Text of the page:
Admiral Arthur Phillip RN (1738–1814) was a remarkable man. By the end of Sir Roger Carrick’s fascinating presentation we all realised this. Although Admiral Phillip is revered and honoured in Australia, he is little known in his own country. Sir Roger has, for many years, worked to rectify this.
We learned that – though of modest birth – Phillip studied at Greenwich Hospital School, joined the Royal Navy at the age of 15, learned several languages, sailed on many different kinds of ships (including a Portuguese ship where he first saw slavery and was horrified), and eventually commanded his own ships. But it was his command of the first fleet of ships taking convicts to Australia (1787), his establishment of the first penal colony there in what is now Sydney (1788) and his position as the first governor of New South Wales for which he is most remembered.
Sir Roger explained that, despite what some films and books would have us believe, the colony was not a place of severe restrictions and violent punishments. Even before arriving in Australia – in fact as soon as his ship, HMS Sirius, had passed the Isle of Wight – Phillip had the prisoners unshackled. Once in Australia the prisoners were afforded the same rights as free men, being allowed to marry and even given land grants. Some eventually became magistrates and lawyers.
During times of scarcity Phillip ate the same rations as everyone else. Possessing an innate respect for mankind, he instructed all settlers to treat the aborigines with respect. He was a visionary – an enlightened figure who has been praised by many, including Horatio Nelson. He has been described as humane, fair, reasonable, truthful and courageous. Today the British are coming to know more about this remarkable man. Memorials to Admiral Phillip can now be found in Westminster Abbey and St Mary-le-Bow Church in London, and outside the Assembly Rooms in Bath. He is buried in St Nicholas Church, Bathampton. Karen Mahony
The October coffee morning took place in a different location from usual: this time it was in the recently-opened Williton Pavilion, rather than in our regular U3A coffee morning home at the Minehead Baptist Church. This occasion had a 40s theme and, as well as coffee and chat, U3A members and visitors enjoyed a talk about a WW2 pilot, followed by a singalong of 40s-era songs accompanied by our U3A ukulele players.
The speaker, Jonathan Pearman, told the audience something of his father Bob, who was a bomber pilot during WW2. Jonathan and his sister knew nothing of this until just two years before their father died, for like so many who fought in the two world wars, Bob had never spoken about what he’d been through. Fortunately, Jonathan’s sister finally managed to persuade Bob to recount what he remembered of his life as a young man serving in the Royal Air Force.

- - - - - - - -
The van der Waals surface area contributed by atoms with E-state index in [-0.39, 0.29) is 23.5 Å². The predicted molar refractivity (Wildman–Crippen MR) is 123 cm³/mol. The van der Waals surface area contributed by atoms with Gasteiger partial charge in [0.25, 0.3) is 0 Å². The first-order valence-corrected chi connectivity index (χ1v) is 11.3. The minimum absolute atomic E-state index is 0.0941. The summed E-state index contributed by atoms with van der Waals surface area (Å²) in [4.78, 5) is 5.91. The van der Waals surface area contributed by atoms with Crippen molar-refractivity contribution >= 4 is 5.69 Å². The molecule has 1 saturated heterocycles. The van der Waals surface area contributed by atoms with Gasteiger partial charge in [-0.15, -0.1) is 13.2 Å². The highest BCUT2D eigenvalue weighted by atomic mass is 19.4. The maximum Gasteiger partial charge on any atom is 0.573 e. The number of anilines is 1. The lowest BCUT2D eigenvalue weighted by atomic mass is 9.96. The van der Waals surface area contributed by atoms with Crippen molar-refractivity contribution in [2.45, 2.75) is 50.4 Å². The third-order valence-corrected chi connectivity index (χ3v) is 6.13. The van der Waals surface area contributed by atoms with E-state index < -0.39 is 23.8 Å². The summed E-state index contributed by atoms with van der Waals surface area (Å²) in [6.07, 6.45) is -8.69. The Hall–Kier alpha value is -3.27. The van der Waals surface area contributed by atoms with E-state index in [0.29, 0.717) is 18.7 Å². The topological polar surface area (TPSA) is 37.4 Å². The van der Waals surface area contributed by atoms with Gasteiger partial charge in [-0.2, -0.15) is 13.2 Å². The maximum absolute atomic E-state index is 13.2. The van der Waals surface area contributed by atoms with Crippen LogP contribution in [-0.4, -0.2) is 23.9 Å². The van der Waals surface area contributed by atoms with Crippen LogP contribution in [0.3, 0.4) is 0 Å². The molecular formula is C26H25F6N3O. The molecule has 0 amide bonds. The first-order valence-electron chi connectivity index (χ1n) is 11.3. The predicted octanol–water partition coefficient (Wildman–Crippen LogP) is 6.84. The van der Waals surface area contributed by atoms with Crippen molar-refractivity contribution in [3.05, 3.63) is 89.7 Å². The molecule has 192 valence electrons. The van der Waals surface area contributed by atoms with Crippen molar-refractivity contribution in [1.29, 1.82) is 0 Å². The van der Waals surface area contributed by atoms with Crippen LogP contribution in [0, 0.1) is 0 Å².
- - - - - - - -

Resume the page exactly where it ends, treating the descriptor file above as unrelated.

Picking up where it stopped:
While we’ve all read about and seen films of those wartime stories of derring-do and amazing bravery, Jonathan telling us about his own father doing exactly the same made it all seem so much closer to home and personal. Flying over Germany in the face of enormous searchlights with a range of two miles, that could fix on one bomber in a squadron in order to locate them all, meant that Bob had to dive to get out of the beam, and just hope to be able to flatten out before hitting the ground. And in winter this might be after flying for hours in the pilot’s seat in temperatures as low as –25° unable to move! The audience, which included people old enough to remember WW2, listened in awe as Jonathan regaled them with tales of his father’s exploits.
Helen Baggott was the speaker at our September coffee morning. She told the audience how she became interested in tracing the stories behind postcards sent 100 years ago. Starting with just a recipient’s name and address, Helen has found out an enormous amount about the people who sent and received these cards, their families, their occupations and their place in history. She chose to tell the stories behind a few of her postcards, starting with the one which had first inspired her – a charming Christmas card sent in 1913 by Charles Freeman to his brother Gilbert at Chelsea Barracks. Gilbert died in WW1 at the Battle of the Somme, but Helen’s research revealed a wealth of Freeman family history, some of which she shared with us.
Another story was from a card sent in 1911 to Miss Lucy Blackband in Cavendish Square, London, from her sister Ada in Coventry. Helen discovered that Lucy was employed as a maid in the home of a royal physician. Kenneth Hume sent a card to his father Sidney in 1912: the following year, like millions of others who took the opportunity to start a new life, his uncle and aunt emigrated to Canada with their five children. A poignant little card sent to seven-year-old May was from a brother who perished with Lord Kitchener when their ship struck a minefield and sank in 1916. Helen’s final story for us was based on a card sent in 1906 by Will Jones, a clerk, to his mother Emily. Born in Somerset, Emily had received no formal education, and worked from the age of 10 for a laundress in Bath. Helen believed Emily made sure that her children enjoyed a better life than her own, with the opportunities a proper education could provide.
Following the talk, a member of the audience told Helen that, while doing his National Service many years later, he had served in the same regiment as Charles Freeman. In the regiment at the same time as our U3A member was a William Freeman, who, it turns out, was a distant relative of Charles. Unfortunately, the member in question didn’t give his name, but we do hope he sees this, for it’s such a nice link with the story!